The Southeastern states have been hit hard by an unforgiving drought in 2006. While farmers throughout the region are struggling just to stay in business, almost no area has been hit harder than central Alabama.
Bob Luker, like a lot of growers, has been farming his whole life. He owns property in the Talladega area, and he has faced several bad years due to drought and insects. He remembered 1995 as a particularly bad year. But, so far, 2006 does not look much better.
Luker has corn and cotton this year, with some of the corn crop being irrigated. The irrigated corn, Luker says, could be better with more rain. But the fields without irrigation appear to be almost a total loss at this point.
According to Luker's records, his fields have received as little as one quarter to one half inch of rain. As Luker checked the corn that was getting almost no rain, he pointed out stalks with almost no yield.
“What we've got in this field is salad corn,” Luker says. “Maybe we can go into that business.”
He recalled his father talking about hot, dry years back when he was farming the same land without an irrigation system. He says a year like this one was not all that rare back then, but his father didn't have as much acreage to risk in a dry year. Luker farms about 1,850 acres, 250 of which are irrigated.
“In a dry year, that helps,” Luker says. “But 15 percent won't pay the bills.”
Joseph “Dickey” Segrest owns about 1,800 acres in the Tallassee area. He has approximately 1,650 acres of cotton, much of which is not irrigated. Segrest says about half of his acreage is irrigated, and the crops on that land are “staying alive.”
“The irrigated peanuts look good, but the other ones aren't doing anything,” Segrest says. “It's the same with the cotton.”
Segrest says hoping for rain is really the only option he has, as he has irrigated almost all the land he can irrigate. Not only is the cost of irrigation an obvious setback for farmers in central Alabama, but the availability of aquifers also is an obstacle.
As if the drought situation wasn't bad enough, farmers across the Southeast are dealing with higher input costs. Fuel prices have been climbing steadily and fertilizer prices have also taken a turn in the wrong direction.
Both Segrest and Luker complain that diesel prices have skyrocketed over the past couple of years. Some of Luker's irrigation systems are run on electricity, which also is costing him more and more.
“Electricity has gone way up,” Luker says. “But the diesel is really killing us.”
Dale Monks, an Extension cotton agronomist at Auburn University, says across Alabama and even in Georgia, cotton is far behind where it should be in terms of height at this point of the growing season.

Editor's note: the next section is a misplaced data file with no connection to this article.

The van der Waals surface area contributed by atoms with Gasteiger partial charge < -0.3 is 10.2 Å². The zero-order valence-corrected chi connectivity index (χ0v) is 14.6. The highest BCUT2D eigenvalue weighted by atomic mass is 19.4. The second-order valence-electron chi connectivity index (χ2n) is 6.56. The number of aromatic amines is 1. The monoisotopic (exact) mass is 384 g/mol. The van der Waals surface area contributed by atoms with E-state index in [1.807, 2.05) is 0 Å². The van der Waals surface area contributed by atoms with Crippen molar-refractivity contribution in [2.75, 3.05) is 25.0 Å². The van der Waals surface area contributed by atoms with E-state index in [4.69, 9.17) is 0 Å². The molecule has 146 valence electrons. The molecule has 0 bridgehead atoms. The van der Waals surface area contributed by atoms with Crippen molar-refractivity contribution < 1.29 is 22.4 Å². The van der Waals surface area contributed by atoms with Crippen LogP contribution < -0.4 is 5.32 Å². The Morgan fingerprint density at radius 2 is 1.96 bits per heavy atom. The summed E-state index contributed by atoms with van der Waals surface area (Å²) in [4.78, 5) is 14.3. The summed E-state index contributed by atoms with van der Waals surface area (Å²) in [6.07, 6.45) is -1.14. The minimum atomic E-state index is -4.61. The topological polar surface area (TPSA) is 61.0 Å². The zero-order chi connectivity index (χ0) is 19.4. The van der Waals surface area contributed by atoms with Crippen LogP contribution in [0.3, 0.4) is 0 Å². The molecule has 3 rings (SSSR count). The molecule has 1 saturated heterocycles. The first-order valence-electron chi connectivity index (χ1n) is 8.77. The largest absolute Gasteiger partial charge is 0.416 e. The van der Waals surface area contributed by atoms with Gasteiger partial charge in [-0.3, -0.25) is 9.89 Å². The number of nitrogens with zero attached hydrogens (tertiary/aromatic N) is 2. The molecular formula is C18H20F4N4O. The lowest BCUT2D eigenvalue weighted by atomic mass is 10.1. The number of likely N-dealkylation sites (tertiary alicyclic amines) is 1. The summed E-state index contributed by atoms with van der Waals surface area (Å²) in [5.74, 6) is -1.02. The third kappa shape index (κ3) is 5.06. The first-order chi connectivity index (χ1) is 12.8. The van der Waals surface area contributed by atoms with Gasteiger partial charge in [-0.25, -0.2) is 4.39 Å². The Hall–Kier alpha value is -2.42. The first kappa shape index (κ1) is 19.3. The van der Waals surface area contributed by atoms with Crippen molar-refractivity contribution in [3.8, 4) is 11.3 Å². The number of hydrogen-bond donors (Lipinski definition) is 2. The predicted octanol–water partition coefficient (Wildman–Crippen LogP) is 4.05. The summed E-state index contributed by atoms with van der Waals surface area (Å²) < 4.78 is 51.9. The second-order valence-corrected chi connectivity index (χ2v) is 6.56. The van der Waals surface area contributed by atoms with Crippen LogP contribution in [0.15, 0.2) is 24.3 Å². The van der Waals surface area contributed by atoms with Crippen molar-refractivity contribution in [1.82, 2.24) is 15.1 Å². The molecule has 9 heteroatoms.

“One thing I think we're seeing now is a lot of cotton has already bloomed out the top,” Monks says. “That cotton's yield potential is probably gone.”
It would take a major change in the weather pattern, Monks says, to affect the cotton crop in Alabama at this point.
Segrest agrees that if his cotton does not receive a lot of rain towards the end of July and early part of August, his yields will drop significantly.
It probably would take a tropical storm spread out over a few days to first wet the ground and keep it wet to turn the cotton crop around. And right now, that does not seem likely.
“The cotton crop is dismal — I've heard that word used a lot — and I think it's pretty accurate,” Monks says. “Even in fields that are heavily irrigated, it's still not as robust as usual.”
John Beasley, Extension peanut agronomist for the University of Georgia, says the drought is hitting the peanut crop in Georgia hard this year. While he thinks there is still hope for a decent yield in 2006, he, like Monks, says a change in the weather pattern must arrive soon.
“The drought is a huge concern — there's just no doubt,” Beasley says. “But there's still time for this thing to turn around if we can get some rain here in the next couple of weeks. Yield potential does not look good, but there's still time for a change.”
After three strong years, this year will leave farmers with little hope for the profit margins they are accustomed to. While Monks thinks the overall market impact of the drought in the Southeast will not affect the price of cotton much, he emphasizes that most of the impact will be on the farmer.
As costs continue to rise, years like this one will need to be few and far between for the mid-size farmer to keep up, or something else will have to change. For Segrest, he says he may consider selling some of his land if his returns do not cover enough of his input costs this year. Luker said he hopes he will not have to change much, but he is somewhat open to the possibility.
“I wouldn't be surprised if we do have to change some things,” Luker says. “Any time you're involved in something that's changing and progressing you have to change with the times. We'll evaluate at the end of the year where we are and where we need to be. That's how we make our decisions.”